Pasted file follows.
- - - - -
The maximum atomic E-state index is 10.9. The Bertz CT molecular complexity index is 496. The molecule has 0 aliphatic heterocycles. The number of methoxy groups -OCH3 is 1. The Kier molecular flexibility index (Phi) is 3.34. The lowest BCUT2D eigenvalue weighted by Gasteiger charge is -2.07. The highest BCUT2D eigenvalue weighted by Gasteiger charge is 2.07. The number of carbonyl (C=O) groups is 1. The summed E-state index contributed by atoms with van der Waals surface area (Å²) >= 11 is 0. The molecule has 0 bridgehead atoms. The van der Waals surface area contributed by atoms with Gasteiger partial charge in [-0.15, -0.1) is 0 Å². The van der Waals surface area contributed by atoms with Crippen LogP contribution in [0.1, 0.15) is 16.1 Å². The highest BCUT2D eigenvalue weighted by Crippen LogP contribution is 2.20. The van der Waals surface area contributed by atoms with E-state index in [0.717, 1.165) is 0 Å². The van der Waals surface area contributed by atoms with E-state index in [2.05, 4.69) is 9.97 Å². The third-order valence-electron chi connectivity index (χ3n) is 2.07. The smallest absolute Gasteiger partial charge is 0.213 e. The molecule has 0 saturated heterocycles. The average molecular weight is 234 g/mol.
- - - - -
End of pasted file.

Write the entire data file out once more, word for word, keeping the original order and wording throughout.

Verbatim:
The maximum atomic E-state index is 10.9. The Bertz CT molecular complexity index is 496. The molecule has 0 aliphatic heterocycles. The number of methoxy groups -OCH3 is 1. The Kier molecular flexibility index (Phi) is 3.34. The lowest BCUT2D eigenvalue weighted by Gasteiger charge is -2.07. The highest BCUT2D eigenvalue weighted by Gasteiger charge is 2.07. The number of carbonyl (C=O) groups is 1. The summed E-state index contributed by atoms with van der Waals surface area (Å²) >= 11 is 0. The molecule has 0 bridgehead atoms. The van der Waals surface area contributed by atoms with Gasteiger partial charge in [-0.15, -0.1) is 0 Å². The van der Waals surface area contributed by atoms with Crippen LogP contribution in [0.1, 0.15) is 16.1 Å². The highest BCUT2D eigenvalue weighted by Crippen LogP contribution is 2.20. The van der Waals surface area contributed by atoms with E-state index in [0.717, 1.165) is 0 Å². The van der Waals surface area contributed by atoms with E-state index in [2.05, 4.69) is 9.97 Å². The third-order valence-electron chi connectivity index (χ3n) is 2.07. The smallest absolute Gasteiger partial charge is 0.213 e. The molecule has 0 saturated heterocycles. The average molecular weight is 234 g/mol.